Featured in Volume 20
Bored one afternoon, I dialed my own number. I picked up.
“Yeah?” I said.
I looked at the phone. It was my number. And that did sound like me.
“Hey,” I said. “It’s me.”
“What do you mean?” I said. “Who is this?”
“It’s me." I had been lying on the couch, but I sat up now. “I mean, it’s you.”
“Who is this?” I demanded more harshly this time.
“It’s really me, man,” I said. “Like, I was bored or whatever, and I called my own number. When I’ve done that before I usually just get a busy signal, right? Because I’m on the phone, right? But this time it didn’t.”
Neither I nor me said anything for a while. Then I said, “Huh. Wow. That’s pretty freaky.”
“Yeah. Where are you now?”
“Home. Where’re you?”
I looked around the living room. Clothes, CDs, books, magazines, movies, noise from the stereo, television, and neighbors. No other people, though.
“I’m at home too.”
“That’s cool,” I said. I was beginning to sound bored, and I couldn’t blame me. “What’re you up to today?”
Why had I hoped I would be more interesting than myself?
I was ready to make some excuse and hang up, but I felt weird about it. Anyway, I would have been able to see through it. I’d know I really didn’t have anything else to do.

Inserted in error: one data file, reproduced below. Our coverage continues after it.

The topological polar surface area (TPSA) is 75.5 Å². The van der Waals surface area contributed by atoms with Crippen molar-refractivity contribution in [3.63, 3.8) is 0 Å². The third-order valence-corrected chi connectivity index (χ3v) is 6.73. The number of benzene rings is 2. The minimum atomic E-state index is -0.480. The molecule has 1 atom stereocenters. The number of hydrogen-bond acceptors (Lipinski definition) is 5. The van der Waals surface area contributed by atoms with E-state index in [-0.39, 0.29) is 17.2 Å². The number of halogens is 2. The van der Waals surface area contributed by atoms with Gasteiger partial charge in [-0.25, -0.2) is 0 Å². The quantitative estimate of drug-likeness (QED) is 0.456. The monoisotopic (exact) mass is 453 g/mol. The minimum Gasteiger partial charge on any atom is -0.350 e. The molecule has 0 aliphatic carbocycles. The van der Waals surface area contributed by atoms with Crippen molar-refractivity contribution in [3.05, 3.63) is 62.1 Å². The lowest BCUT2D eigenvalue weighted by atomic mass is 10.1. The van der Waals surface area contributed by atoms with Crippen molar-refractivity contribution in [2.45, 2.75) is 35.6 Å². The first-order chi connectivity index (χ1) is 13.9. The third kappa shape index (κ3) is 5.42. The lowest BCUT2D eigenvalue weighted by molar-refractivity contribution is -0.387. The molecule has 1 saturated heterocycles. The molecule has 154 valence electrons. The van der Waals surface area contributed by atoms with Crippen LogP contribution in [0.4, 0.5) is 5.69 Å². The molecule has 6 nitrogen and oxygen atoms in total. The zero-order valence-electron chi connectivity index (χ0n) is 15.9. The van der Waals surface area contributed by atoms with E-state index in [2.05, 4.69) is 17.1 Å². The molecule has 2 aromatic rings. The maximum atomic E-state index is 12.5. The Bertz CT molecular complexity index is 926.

“Hey,” I said, “are you single?”
I laughed. “What do you think?”
“Just asking. What about that girl Becky. Do you think she likes you?”
“I don’t know,” I said. “She’s pretty hot.”
“Yeah. I think she might like me.”
I cleared my throat, and I could picture me shrugging and rubbing the palm of my hand against my cheek.
“Maybe,” I said. “I don’t know.”
“Did you call her yet?”
“Nah." Becky was a friend of a friend; I met her at a bar two weeks ago. We hit it off. We both hated the Yankees and secretly kind of liked that one Black Eyed Peas song. She wrote her number on my forearm, and I wrote it on a Post-it note as soon as I got home. Still hadn’t called, though. I was hoping I could tell me why.
I felt around for the remote and then muted the TV. “Hey, um, why do you think we’re this way?. I usually didn’t ask people questions like that, but this usually didn’t happen either. Plus, I’d been wondering.
“What do you mean?. I could hear the TV lower on my end, too.
“Like, I don’t know. This.”
I grunted out a long, contemplative sigh. “I don’t know, man. I guess it’s just how we are.”
I picked up a pizza box from the floor and smooshed it into a V. Then I set it back on the floor. “I get tired of it sometimes, you know?”
“Just..." With a burst of purpose, I got up from the couch and stalked into the middle of the room. Below the TV I wasn’t watching were DVDs I’d bought but never played. Some books friends had lent me lay by the couch, where I’d dropped them before deciding to take a nap. Almost a year’s worth of magazines lay unopened on my kitchen table, which I’d never eaten a meal on.